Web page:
This is a tough match. Our opponents have lots of removals, so, we should assume a more Control style, not putting our creatures hushed on board. We should first remove our opponent's threats, so during game 1 we should take advantage of Ritual of Soot, so we can remove 2 to 3 enemy creatures - particularly Graveyard Trespasser // Graveyard Glutton, which has ward. And save our spot removals to deal with Sheoldred, the Apocalypse.
Post-side, we optimize our removals, and in this game we should try to discard cards which give our opponents advantages, such as Fable of the Mirror-Breaker // Reflection of Kiki-Jiki and keep the same strategy: try to win the game with just one or two creatures on board.
For game 1, we should try to be as aggressive as possible, being able to play a 7/5 Phyrexian Fleshgorger as soon as possible and use our only interaction cards such as Spell Pierce and Thoughtseize to remove the Pore Over the Pages, which is one of our opponent's main cards regarding their gameplan.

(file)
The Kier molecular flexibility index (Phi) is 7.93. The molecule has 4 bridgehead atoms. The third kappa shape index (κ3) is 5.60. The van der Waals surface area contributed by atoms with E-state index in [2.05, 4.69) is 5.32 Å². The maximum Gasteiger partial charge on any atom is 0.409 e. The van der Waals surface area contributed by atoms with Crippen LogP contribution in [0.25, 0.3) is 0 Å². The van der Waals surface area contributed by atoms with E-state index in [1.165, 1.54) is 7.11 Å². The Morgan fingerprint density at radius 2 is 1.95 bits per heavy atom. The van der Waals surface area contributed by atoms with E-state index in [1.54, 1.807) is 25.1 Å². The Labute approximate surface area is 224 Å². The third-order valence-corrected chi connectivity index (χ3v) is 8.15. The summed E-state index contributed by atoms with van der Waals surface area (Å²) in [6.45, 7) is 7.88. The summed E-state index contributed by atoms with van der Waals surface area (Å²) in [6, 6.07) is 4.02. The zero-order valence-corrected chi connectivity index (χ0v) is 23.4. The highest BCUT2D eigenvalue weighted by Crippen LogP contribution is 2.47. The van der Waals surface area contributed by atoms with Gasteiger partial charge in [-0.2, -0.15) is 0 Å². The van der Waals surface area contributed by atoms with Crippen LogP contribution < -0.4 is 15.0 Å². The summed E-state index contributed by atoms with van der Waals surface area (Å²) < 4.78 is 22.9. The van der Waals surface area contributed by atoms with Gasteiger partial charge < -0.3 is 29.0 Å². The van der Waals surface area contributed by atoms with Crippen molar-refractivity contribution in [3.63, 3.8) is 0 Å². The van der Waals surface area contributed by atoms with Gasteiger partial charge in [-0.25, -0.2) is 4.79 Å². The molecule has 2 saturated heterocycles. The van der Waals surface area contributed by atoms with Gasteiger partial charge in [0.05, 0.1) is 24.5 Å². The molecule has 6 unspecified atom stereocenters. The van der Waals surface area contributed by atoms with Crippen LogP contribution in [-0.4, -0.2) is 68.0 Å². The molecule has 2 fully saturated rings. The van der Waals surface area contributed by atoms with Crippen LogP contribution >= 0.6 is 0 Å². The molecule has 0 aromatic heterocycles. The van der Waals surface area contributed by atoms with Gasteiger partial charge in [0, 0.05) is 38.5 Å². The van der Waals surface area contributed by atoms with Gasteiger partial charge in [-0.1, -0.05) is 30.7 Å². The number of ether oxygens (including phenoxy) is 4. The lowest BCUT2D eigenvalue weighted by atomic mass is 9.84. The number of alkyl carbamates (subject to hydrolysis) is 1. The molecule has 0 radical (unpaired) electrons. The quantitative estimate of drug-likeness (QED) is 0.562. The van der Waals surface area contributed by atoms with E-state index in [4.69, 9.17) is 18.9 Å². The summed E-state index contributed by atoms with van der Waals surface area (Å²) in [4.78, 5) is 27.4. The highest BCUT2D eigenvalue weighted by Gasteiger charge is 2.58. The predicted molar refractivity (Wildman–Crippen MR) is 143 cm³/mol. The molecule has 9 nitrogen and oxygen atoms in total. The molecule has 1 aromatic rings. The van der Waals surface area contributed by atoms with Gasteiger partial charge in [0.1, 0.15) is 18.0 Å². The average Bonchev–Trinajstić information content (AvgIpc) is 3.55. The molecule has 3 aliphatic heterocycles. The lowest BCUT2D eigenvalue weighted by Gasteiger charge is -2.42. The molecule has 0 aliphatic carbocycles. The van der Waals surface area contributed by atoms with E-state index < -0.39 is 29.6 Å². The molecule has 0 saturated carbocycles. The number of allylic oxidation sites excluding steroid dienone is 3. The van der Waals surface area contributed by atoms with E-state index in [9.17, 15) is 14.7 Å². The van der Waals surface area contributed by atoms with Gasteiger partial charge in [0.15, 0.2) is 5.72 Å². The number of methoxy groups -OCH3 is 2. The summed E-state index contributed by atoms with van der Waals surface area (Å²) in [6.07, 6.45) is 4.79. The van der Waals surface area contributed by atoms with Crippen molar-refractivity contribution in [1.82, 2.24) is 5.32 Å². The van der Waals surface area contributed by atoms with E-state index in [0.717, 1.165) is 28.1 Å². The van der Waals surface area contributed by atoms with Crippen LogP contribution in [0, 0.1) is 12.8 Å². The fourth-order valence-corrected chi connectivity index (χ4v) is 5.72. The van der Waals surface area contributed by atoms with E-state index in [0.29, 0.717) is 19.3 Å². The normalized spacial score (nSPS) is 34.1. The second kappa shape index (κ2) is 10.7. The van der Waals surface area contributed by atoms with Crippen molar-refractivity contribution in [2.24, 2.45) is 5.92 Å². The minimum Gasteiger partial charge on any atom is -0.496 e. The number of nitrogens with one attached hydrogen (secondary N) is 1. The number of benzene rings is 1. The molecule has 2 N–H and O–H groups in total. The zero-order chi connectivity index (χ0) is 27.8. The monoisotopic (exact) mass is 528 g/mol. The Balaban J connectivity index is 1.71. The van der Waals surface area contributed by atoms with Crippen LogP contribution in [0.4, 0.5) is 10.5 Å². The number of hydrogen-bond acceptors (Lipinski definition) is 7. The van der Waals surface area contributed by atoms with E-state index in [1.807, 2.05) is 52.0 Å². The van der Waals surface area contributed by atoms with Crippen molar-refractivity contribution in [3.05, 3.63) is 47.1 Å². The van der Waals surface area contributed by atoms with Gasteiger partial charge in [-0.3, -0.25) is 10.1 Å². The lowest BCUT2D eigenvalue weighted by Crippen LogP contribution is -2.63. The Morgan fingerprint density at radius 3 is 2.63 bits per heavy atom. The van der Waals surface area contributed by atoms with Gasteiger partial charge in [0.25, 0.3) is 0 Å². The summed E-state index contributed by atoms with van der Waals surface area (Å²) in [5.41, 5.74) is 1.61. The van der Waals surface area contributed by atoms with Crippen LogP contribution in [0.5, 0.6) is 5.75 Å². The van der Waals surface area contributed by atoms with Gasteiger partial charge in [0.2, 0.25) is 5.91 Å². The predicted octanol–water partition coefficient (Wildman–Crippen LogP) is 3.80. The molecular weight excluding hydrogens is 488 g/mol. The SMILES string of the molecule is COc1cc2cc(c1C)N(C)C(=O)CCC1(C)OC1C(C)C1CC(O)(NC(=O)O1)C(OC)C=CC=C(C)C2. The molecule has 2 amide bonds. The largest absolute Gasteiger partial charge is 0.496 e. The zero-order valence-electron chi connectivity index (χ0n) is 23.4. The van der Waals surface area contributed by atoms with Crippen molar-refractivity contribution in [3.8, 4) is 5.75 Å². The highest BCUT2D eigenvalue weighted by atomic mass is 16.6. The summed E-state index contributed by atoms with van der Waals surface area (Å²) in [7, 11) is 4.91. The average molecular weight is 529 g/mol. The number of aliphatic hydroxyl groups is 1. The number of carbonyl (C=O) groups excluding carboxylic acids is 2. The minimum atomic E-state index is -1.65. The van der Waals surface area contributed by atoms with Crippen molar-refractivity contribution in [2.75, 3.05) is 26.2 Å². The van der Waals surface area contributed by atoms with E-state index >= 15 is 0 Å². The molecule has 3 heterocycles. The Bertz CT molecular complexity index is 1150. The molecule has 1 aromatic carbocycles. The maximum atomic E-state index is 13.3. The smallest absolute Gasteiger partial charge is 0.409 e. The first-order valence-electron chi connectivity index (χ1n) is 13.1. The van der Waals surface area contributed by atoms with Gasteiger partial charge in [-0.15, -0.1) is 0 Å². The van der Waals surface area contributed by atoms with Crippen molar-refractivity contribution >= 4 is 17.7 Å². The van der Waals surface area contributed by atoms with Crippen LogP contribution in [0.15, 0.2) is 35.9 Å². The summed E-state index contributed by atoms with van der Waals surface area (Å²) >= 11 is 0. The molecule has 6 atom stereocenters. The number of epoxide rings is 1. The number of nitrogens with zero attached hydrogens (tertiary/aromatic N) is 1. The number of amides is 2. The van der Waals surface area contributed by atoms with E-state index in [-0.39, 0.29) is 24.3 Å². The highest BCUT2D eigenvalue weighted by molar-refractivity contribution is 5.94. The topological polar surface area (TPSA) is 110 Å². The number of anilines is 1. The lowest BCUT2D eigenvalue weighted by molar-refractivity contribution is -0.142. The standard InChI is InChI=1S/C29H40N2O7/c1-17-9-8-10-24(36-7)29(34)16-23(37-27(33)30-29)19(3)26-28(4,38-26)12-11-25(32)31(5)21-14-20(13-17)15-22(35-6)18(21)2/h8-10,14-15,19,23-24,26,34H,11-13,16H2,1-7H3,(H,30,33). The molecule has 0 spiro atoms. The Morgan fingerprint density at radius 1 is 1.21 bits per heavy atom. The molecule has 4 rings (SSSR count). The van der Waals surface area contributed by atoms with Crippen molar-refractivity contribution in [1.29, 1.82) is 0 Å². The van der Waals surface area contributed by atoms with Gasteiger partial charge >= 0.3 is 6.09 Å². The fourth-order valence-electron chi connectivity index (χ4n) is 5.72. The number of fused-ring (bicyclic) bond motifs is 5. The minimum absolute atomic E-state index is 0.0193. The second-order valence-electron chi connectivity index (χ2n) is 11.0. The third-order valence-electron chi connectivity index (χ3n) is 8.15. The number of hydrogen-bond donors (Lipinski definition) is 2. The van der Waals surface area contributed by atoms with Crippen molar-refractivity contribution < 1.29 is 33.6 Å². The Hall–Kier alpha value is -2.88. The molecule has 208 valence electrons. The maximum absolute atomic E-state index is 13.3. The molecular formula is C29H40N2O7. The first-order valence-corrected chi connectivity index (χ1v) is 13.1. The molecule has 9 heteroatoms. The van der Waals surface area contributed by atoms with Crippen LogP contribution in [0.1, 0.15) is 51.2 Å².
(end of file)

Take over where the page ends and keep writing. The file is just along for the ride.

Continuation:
This is a match we should try to play after game 2, as we will have already taken out our removals, which are dead cards, and increase our counterspells.
But the strategy is the same: use our turn 3 to place a threat on board, and from then on, try to delay our opponent's gameplan. In this match, it is interesting to play Release to the Wind during our opponent's end step and in our turn play our creature without paying its mana cost, this way being always ahead with mana saved to answer our opponent's plays.
Mono White Aggro
This is a match in which we should value the play of removal at turn 2 followed by Arcane Proxy at turn 3 to have more removal and a body on board.
Here we have an advantage over our opponent's main removals because Skyclave Apparition can remove our Prototype creatures, but by killing it, the spirit we get is a 7/7 creature, which is our cards' original mana cost. The same goes for Brutal Cathar, which, by returning our creature to the battlefield, returns to its original form.
Post side, we increase our removals to disrupt our opponent's aggressive gameplan, and we take out cards which are not that interactive, such as Spell Pierce, as the opponent's deck is basically composed of creatures.
This is my cue! In case you have any questions about the deck, I'm available in the comment section.
See you next time!